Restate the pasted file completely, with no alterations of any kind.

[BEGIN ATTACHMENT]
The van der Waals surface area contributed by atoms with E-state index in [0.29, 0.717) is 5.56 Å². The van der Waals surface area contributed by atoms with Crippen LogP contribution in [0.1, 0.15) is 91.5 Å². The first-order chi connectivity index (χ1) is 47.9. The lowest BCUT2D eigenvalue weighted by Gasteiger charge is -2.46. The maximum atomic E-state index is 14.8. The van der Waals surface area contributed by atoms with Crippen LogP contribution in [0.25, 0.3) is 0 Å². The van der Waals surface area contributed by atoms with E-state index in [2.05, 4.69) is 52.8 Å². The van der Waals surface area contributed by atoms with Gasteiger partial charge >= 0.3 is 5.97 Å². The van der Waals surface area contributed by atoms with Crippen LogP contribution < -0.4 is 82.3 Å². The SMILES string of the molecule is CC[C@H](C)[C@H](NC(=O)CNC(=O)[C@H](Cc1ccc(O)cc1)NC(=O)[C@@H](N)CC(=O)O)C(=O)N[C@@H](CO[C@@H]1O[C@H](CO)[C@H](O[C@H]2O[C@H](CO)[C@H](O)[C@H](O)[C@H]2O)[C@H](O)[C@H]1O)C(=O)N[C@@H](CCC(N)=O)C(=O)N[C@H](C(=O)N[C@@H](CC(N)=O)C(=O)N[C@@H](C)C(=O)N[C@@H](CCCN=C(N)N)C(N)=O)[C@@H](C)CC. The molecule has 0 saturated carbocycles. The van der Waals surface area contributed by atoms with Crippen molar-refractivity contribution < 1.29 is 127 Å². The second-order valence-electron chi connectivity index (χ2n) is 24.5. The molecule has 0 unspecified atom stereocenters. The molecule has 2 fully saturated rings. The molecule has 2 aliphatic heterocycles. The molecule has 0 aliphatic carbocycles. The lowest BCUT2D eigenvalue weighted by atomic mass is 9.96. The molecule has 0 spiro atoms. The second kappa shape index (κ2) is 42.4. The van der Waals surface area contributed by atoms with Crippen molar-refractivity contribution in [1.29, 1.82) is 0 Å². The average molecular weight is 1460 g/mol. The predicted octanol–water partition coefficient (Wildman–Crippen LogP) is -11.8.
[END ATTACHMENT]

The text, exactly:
The van der Waals surface area contributed by atoms with E-state index in [0.29, 0.717) is 5.56 Å². The van der Waals surface area contributed by atoms with Crippen LogP contribution in [0.1, 0.15) is 91.5 Å². The first-order chi connectivity index (χ1) is 47.9. The lowest BCUT2D eigenvalue weighted by Gasteiger charge is -2.46. The maximum atomic E-state index is 14.8. The van der Waals surface area contributed by atoms with Crippen LogP contribution in [0.25, 0.3) is 0 Å². The van der Waals surface area contributed by atoms with E-state index in [2.05, 4.69) is 52.8 Å². The van der Waals surface area contributed by atoms with Gasteiger partial charge >= 0.3 is 5.97 Å². The van der Waals surface area contributed by atoms with Crippen LogP contribution < -0.4 is 82.3 Å². The SMILES string of the molecule is CC[C@H](C)[C@H](NC(=O)CNC(=O)[C@H](Cc1ccc(O)cc1)NC(=O)[C@@H](N)CC(=O)O)C(=O)N[C@@H](CO[C@@H]1O[C@H](CO)[C@H](O[C@H]2O[C@H](CO)[C@H](O)[C@H](O)[C@H]2O)[C@H](O)[C@H]1O)C(=O)N[C@@H](CCC(N)=O)C(=O)N[C@H](C(=O)N[C@@H](CC(N)=O)C(=O)N[C@@H](C)C(=O)N[C@@H](CCCN=C(N)N)C(N)=O)[C@@H](C)CC. The molecule has 0 saturated carbocycles. The van der Waals surface area contributed by atoms with Crippen molar-refractivity contribution < 1.29 is 127 Å². The second-order valence-electron chi connectivity index (χ2n) is 24.5. The molecule has 0 unspecified atom stereocenters. The molecule has 2 fully saturated rings. The molecule has 2 aliphatic heterocycles. The molecule has 0 aliphatic carbocycles. The lowest BCUT2D eigenvalue weighted by atomic mass is 9.96. The molecule has 0 spiro atoms. The second kappa shape index (κ2) is 42.4. The van der Waals surface area contributed by atoms with Crippen molar-refractivity contribution in [1.29, 1.82) is 0 Å². The average molecular weight is 1460 g/mol. The predicted octanol–water partition coefficient (Wildman–Crippen LogP) is -11.8.